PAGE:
When it comes to electric bicycles, some countries are stricter than others when it comes to regulating their performance. In the U.S., electric bicycle regulation is rather lax, for now. Over in Europe and certain countries in Asia, however, electric bikes are limited to 250 watts, and tampering or modifying them to produce more power comes with some serious legal consequences. 

Indeed, it's human nature to customize and modify our stuff, and electric bicycles are no different. A quick trip to YouTube makes it clear as day that people have been boosting e-bikes since the day they were invented. With more and more people doing this, manufacturers are starting to speak up against it, with Shimano, the biggest cycling OEM in the world, taking a definitive stance against tampering with its systems. 

New Shimano XT Di2 Drivetrain Is Perfect For Performance E-Bikes

Shimano recently released a statement condemning the tampering of its e-bike systems to produce more power or increase their assisted top speed. It states that tampering with Shimano electric bike systems will automatically result in warranty rejection, as well as a myriad of other potential legal repercussions. The manufacturer highlights that all electric bikes that run Shimano e-bike systems are ensured to comply with regional electric bicycle standards in order to guarantee safety, reliability, and overall quality.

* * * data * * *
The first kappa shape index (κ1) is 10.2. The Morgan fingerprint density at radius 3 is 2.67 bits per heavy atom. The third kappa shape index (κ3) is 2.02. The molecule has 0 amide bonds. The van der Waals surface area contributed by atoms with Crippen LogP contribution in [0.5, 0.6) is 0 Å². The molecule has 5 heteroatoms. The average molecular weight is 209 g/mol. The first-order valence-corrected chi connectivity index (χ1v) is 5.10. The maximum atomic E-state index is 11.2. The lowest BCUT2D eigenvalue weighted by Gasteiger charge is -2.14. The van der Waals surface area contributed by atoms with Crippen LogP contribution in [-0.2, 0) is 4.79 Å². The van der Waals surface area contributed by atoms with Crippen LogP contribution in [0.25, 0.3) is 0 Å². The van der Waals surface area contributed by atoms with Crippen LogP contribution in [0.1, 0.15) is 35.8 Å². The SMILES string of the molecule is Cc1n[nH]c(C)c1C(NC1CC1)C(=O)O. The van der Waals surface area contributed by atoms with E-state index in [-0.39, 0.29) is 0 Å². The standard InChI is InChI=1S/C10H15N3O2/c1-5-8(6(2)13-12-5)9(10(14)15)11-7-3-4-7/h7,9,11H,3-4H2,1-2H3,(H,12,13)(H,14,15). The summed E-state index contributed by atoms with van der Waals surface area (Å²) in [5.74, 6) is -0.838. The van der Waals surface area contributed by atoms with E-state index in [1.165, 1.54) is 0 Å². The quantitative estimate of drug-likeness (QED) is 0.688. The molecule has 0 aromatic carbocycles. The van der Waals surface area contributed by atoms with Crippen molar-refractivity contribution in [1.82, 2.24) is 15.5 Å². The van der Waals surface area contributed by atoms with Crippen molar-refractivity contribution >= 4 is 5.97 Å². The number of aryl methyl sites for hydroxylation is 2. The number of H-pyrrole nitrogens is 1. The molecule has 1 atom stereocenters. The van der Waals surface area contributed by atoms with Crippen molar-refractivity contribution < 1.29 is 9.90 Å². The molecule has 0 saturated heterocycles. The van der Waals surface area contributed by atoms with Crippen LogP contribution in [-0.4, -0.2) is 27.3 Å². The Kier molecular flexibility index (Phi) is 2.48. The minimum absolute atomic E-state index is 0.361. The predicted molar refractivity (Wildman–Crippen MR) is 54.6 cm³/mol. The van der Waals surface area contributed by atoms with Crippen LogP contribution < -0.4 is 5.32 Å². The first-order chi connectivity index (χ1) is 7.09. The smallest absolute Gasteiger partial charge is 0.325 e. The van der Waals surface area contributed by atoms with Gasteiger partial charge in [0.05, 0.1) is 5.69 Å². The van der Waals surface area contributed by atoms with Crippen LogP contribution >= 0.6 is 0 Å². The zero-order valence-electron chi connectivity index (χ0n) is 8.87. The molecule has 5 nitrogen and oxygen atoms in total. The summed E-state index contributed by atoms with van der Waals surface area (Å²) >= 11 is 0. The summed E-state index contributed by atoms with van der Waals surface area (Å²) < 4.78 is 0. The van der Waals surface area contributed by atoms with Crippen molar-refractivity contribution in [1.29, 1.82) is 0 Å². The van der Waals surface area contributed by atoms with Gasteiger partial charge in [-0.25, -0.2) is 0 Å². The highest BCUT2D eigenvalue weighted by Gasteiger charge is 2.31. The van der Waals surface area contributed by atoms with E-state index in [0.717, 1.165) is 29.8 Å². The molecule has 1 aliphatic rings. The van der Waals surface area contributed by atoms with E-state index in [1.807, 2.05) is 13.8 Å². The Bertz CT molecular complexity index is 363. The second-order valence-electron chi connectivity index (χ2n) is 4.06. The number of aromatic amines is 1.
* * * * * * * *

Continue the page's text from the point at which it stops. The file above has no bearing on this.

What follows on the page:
On top of all that, Shimano has also announced that its new STEPS system is equipped with a sensor that can detect tampering. The sensor will then trigger an error warning code on the display, after which, the system will automatically go into Safe Mode. In order to resolve the error, the bike will have to be brought to an authorized Shimano service center for inspection and repair. 

With all that on the table, nothing's really stopping tech savvy individuals from tampering with these e-bike systems, as issues of this matter are akin to playing cat and mouse. However, some areas in Europe have incredibly hefty penalties for folks operating tampered e-bikes tweaked to produce more power or run at higher speeds. For example, in France, offenders can receive a penalty of up to one year imprisonment, and a 30,000-Euro (about $32,500 USD) fine. Yikes. 

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